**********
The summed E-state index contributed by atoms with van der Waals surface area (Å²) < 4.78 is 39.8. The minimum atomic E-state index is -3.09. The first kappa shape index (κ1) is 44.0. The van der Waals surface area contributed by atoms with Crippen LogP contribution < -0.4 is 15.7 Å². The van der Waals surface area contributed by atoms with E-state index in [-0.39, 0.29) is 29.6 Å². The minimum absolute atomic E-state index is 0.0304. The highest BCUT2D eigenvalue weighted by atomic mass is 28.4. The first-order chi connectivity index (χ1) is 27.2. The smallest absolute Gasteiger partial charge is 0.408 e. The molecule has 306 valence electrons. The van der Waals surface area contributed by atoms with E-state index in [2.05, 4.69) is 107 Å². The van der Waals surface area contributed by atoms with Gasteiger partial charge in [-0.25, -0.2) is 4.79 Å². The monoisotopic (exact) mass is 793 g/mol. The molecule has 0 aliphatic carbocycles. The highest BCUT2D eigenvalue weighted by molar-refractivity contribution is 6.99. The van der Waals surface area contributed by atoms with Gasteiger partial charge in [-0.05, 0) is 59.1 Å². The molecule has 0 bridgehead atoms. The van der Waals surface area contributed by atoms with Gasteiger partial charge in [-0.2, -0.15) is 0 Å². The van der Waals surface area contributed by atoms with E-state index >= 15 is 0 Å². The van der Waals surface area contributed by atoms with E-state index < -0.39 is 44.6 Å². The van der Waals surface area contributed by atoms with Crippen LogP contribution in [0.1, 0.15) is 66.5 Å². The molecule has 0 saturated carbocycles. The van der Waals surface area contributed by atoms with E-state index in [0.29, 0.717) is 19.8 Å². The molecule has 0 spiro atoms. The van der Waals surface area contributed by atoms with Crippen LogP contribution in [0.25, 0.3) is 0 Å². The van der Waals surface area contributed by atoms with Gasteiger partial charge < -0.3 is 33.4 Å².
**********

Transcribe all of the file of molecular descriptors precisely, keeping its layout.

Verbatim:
The summed E-state index contributed by atoms with van der Waals surface area (Å²) < 4.78 is 39.8. The minimum atomic E-state index is -3.09. The first kappa shape index (κ1) is 44.0. The van der Waals surface area contributed by atoms with Crippen LogP contribution < -0.4 is 15.7 Å². The van der Waals surface area contributed by atoms with E-state index in [-0.39, 0.29) is 29.6 Å². The minimum absolute atomic E-state index is 0.0304. The highest BCUT2D eigenvalue weighted by atomic mass is 28.4. The first-order chi connectivity index (χ1) is 27.2. The smallest absolute Gasteiger partial charge is 0.408 e. The molecule has 306 valence electrons. The van der Waals surface area contributed by atoms with E-state index in [2.05, 4.69) is 107 Å². The van der Waals surface area contributed by atoms with Gasteiger partial charge in [-0.25, -0.2) is 4.79 Å². The monoisotopic (exact) mass is 793 g/mol. The molecule has 0 aliphatic carbocycles. The highest BCUT2D eigenvalue weighted by molar-refractivity contribution is 6.99. The van der Waals surface area contributed by atoms with Gasteiger partial charge in [-0.05, 0) is 59.1 Å². The molecule has 0 bridgehead atoms. The van der Waals surface area contributed by atoms with Gasteiger partial charge in [-0.2, -0.15) is 0 Å². The van der Waals surface area contributed by atoms with E-state index >= 15 is 0 Å². The van der Waals surface area contributed by atoms with E-state index < -0.39 is 44.6 Å². The van der Waals surface area contributed by atoms with Crippen LogP contribution in [0.1, 0.15) is 66.5 Å². The molecule has 0 saturated carbocycles. The van der Waals surface area contributed by atoms with E-state index in [0.29, 0.717) is 19.8 Å². The molecule has 0 spiro atoms. The van der Waals surface area contributed by atoms with Crippen LogP contribution in [0.25, 0.3) is 0 Å². The van der Waals surface area contributed by atoms with Gasteiger partial charge < -0.3 is 33.4 Å².